Perhaps the idea of providing corporate design guidelines for Employment

Service web sites sounds a bit dull.



But this is the same nitty-gritty approach that global organisations

need to take if they are to restore a semblance of corporate

branding.



It is essential that local or regional organisations are allowed to

tailor their messages for their local audiences, but maintain their

brand values.



A good parallel from the commercial world is the Kelloggs UK

(www.kelloggs.co.



uk) and Kelloggs US sites (www.kelloggs.com). If you happen to find the

US site first, it will re-direct you to your own national site in the

UK, Korea, or Japan. Follow the links and the regional flavours are very

apparent.



Until recently the internet presence of UK Government agency Employment

Service was completely unordered. There are still many sites answering

to the description ’Employment Service’ with all sorts of content. It is

a confusing picture, made worse when parts of the national agency had no

recognisable look or feel. However, the agency has now adopted standard

corporate design guidelines. ’However you get there, you will recognise

that you have arrived,’ explains Alison Clark, former MD of Shandwick

Public Affairs, and now director and content strategist of new media

company Fahrenheit 451.



The regional organisations of the Employment Service are highly

devolved, and able to manage most of their own affairs. The service as a

whole is affected by the Government’s New Deal for the unemployed, which

is run by the Department of Employment. Although they are separate

organisations, the New Deal will provide the de facto branding for the

Employment Service.



This is reflected in a ’starburst’ logo specially adapted for, and now

prominent at all Employment Service sites. (start at http://www.

employmentservice.gov.uk/eshome.htm)



Guidelines on content are determined by what Clark calls ’take-out’

analysis, which focuses on reducing content to what your visitor wants

to take out from your site, and what you want, and are able to provide

them with.



Regional agencies still provide whatever information they want to, but

they are also given the facility to link up to the central ’corporate’

site and share common resources that every site is likely to want. The

links are cunningly disguised so that people browsing through the

Employment Service do not notice when they flick between different

sites. To help stop people from losing their way, any external links are

opened in a new window, so that readers keep their place in the

Employment Service site.



ONLINE INFORMATION: CUSTOMISING INDIVIDUAL MESSAGES



IT industry media relations is still a hi-tech generation ahead of the

rest of most other PR work. So it is to high-tech PR practitioners the

industry looks to provide examples of the kind of software tools that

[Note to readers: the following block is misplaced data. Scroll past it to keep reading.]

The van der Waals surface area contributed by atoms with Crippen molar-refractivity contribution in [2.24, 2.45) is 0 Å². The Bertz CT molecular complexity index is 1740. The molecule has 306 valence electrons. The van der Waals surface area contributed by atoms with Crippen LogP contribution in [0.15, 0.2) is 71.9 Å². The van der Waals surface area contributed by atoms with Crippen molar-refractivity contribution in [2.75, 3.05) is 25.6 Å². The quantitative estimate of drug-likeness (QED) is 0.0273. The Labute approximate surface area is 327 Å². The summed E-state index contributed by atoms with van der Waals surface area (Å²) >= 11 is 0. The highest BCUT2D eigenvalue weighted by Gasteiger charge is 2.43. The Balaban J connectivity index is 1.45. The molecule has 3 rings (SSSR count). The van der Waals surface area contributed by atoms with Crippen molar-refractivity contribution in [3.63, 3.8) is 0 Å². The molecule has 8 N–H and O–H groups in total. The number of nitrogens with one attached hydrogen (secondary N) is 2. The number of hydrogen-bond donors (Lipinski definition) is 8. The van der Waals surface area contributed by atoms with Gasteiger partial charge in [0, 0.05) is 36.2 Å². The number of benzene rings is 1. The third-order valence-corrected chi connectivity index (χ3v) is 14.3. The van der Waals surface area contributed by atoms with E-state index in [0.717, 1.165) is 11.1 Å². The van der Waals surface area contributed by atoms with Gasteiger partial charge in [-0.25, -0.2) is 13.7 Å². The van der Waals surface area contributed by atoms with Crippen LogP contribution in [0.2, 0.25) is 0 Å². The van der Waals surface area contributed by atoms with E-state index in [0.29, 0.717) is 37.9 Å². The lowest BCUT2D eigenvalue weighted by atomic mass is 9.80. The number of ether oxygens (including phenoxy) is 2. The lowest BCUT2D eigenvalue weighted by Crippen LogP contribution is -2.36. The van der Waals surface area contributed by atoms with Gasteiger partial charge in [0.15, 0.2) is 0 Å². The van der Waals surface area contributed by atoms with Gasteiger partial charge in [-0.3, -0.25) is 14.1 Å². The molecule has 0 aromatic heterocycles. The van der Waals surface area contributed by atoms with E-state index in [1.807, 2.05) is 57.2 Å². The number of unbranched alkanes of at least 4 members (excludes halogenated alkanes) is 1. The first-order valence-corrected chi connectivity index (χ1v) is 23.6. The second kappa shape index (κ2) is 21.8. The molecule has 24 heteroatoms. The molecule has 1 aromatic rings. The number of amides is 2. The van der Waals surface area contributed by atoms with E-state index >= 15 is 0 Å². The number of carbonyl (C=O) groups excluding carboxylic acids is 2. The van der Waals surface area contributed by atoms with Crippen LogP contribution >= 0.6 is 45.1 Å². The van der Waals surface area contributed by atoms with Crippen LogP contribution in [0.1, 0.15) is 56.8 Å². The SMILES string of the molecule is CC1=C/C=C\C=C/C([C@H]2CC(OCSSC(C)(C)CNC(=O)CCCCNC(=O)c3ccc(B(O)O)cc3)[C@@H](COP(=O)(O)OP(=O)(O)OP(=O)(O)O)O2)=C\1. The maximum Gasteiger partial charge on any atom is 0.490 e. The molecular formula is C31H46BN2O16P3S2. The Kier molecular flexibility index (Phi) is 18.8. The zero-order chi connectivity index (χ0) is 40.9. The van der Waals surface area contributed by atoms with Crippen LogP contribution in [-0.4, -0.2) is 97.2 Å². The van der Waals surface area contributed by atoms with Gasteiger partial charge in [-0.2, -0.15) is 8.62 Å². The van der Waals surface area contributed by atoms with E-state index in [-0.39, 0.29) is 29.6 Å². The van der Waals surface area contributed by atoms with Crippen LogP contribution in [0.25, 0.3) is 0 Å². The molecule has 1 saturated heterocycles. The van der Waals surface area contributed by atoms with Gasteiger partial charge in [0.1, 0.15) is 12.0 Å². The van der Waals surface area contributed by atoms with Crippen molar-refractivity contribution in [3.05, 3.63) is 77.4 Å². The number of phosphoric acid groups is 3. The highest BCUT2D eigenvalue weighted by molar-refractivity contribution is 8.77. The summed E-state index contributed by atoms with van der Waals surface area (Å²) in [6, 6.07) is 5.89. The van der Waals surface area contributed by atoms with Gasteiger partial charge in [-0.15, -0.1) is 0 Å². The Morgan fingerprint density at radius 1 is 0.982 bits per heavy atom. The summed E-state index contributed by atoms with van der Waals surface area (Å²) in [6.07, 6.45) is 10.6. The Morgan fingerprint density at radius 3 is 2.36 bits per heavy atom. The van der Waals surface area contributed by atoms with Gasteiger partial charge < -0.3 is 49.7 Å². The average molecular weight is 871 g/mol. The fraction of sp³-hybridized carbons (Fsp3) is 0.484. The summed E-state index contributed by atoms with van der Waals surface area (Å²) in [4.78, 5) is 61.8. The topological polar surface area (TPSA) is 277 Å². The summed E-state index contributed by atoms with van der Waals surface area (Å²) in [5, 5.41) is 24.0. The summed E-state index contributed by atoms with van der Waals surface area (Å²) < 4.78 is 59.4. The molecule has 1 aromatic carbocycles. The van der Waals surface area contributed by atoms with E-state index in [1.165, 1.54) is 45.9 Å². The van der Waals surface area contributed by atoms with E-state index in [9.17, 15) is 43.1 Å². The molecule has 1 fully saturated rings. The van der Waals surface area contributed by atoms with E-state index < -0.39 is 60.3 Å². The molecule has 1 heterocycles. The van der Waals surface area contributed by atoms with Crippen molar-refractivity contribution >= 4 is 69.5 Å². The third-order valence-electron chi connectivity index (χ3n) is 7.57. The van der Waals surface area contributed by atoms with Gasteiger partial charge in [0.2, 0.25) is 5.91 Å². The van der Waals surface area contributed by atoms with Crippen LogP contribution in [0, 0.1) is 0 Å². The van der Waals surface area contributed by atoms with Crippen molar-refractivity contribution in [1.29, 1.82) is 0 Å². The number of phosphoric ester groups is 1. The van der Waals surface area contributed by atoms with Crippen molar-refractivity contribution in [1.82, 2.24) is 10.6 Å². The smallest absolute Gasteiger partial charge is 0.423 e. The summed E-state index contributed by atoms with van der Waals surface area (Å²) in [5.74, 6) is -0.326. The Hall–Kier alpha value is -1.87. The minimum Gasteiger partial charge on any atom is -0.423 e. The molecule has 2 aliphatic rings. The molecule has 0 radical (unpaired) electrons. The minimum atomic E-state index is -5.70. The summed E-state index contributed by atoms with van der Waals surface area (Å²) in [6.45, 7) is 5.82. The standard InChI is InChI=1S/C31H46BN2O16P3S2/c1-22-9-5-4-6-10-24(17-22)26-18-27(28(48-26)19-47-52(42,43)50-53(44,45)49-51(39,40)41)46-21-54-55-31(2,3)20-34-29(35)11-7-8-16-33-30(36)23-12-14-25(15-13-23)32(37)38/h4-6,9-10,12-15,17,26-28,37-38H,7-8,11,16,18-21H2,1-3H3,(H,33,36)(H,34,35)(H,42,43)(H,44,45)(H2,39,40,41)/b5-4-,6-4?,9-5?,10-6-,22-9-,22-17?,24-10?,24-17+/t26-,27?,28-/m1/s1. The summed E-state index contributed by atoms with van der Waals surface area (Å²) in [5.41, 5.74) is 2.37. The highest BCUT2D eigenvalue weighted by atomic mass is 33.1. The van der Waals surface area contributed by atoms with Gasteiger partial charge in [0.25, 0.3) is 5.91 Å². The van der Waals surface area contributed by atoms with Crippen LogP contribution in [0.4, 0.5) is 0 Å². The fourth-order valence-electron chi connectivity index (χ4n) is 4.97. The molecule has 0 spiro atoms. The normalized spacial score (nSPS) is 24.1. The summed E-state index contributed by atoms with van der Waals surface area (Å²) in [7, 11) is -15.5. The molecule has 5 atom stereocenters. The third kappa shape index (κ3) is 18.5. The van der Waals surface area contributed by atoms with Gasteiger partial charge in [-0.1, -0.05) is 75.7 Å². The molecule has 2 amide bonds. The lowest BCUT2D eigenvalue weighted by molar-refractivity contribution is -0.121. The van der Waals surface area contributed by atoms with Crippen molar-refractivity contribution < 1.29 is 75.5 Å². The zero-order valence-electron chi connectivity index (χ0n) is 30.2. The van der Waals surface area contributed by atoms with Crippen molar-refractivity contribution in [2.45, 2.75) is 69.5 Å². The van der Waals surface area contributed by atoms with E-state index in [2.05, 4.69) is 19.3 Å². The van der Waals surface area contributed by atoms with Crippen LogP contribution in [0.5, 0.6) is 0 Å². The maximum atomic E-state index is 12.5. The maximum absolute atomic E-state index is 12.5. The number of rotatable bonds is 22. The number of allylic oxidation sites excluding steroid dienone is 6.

will become far more widespread as the media eventually gets to grips

with internet technology.



And for a stylish example of how any practitioner could make a mark on

the internet, look at Manchester-based PR agency Communique’s

award-winning site (http://www.communiquepr. co.uk).



Brodeur A Plus and Profile PR have both been using a service called the

Internet Press Centre for several months (see

http://www.internetpresscentre.com/).



This combines a web site for journalists to look up or search for press

releases, with an e-mail-based direct mail function.



’We have to keep separate lists of our online journalists,’ explains

Andrew Smith, business group director at Brodeur A Plus. ’But in our

case, e-mail is the preferred form of information for most journalists.

We’re now keeping the database up-to-date, which is a job that firms

such as Two-Ten and PiMS have had in the past.’



There are two principal benefits of an off-the-shelf package geared

towards media relations. Firstly, it is easy to use. Adding a press

release to the web site is slightly simpler than printing in your own

office - you just paste the raw text into an online form. Formatting is

taken care of automatically, using templates designed for each

client.



Maintaining the contacts database requires you to type an e-mail

address, the clients that the journalist is interested in and their

preference for e-mail notification. Journalists can also add their own

details and preferences on the site. You can e-mail journalists the

headline of a press release, with an internet link to the whole text, or

you can send the full text. You can also choose between immediate

notification with every release, or periodic e-mails combining all the

most recent releases.



For journalists who visit the web site to collect releases, there is a

variety of search tools and a press release archive to help them look

for other relevant information. These features are very powerful and are

normally restricted to highly-customised corporate sites such as the

Shell International press centre

(http://195.12.3.201/shellbase/press/current/summary.cfm), or other

commercial media services such as IPMG Newsdesk

(http://www.newsdesk.com/).



Newsdesk, which hosts IBM’s press centre among others, is still a leader

in customised news service presentation - journalists can create their

own ’profile’ of interests such that they receive a tailor-made news

summary when they visit the Newsdesk web site.